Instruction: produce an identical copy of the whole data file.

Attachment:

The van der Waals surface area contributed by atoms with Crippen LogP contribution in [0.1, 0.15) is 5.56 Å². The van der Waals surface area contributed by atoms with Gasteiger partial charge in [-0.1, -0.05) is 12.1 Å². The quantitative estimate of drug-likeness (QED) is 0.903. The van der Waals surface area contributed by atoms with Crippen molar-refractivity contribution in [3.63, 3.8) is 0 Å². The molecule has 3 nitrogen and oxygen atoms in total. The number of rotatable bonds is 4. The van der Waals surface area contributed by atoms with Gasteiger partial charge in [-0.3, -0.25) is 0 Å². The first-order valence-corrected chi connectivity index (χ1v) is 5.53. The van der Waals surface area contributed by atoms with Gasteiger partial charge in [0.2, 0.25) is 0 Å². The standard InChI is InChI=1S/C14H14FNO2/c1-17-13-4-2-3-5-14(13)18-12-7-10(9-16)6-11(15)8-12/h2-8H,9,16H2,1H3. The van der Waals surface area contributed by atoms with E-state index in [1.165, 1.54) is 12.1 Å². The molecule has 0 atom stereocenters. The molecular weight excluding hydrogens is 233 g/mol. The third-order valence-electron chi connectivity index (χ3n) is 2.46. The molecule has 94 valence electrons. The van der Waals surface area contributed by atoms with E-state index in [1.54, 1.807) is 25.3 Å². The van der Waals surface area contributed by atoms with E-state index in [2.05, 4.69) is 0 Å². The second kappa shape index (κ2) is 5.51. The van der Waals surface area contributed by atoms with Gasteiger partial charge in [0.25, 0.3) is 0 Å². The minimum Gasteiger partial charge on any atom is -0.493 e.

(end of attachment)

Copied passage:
The van der Waals surface area contributed by atoms with Crippen LogP contribution in [0.1, 0.15) is 5.56 Å². The van der Waals surface area contributed by atoms with Gasteiger partial charge in [-0.1, -0.05) is 12.1 Å². The quantitative estimate of drug-likeness (QED) is 0.903. The van der Waals surface area contributed by atoms with Crippen molar-refractivity contribution in [3.63, 3.8) is 0 Å². The molecule has 3 nitrogen and oxygen atoms in total. The number of rotatable bonds is 4. The van der Waals surface area contributed by atoms with Gasteiger partial charge in [-0.3, -0.25) is 0 Å². The first-order valence-corrected chi connectivity index (χ1v) is 5.53. The van der Waals surface area contributed by atoms with Gasteiger partial charge in [0.2, 0.25) is 0 Å². The standard InChI is InChI=1S/C14H14FNO2/c1-17-13-4-2-3-5-14(13)18-12-7-10(9-16)6-11(15)8-12/h2-8H,9,16H2,1H3. The van der Waals surface area contributed by atoms with E-state index in [1.165, 1.54) is 12.1 Å². The molecule has 0 atom stereocenters. The molecular weight excluding hydrogens is 233 g/mol. The third-order valence-electron chi connectivity index (χ3n) is 2.46. The molecule has 94 valence electrons. The van der Waals surface area contributed by atoms with E-state index in [1.54, 1.807) is 25.3 Å². The van der Waals surface area contributed by atoms with E-state index in [2.05, 4.69) is 0 Å². The second kappa shape index (κ2) is 5.51. The van der Waals surface area contributed by atoms with Gasteiger partial charge in [0.25, 0.3) is 0 Å². The minimum Gasteiger partial charge on any atom is -0.493 e.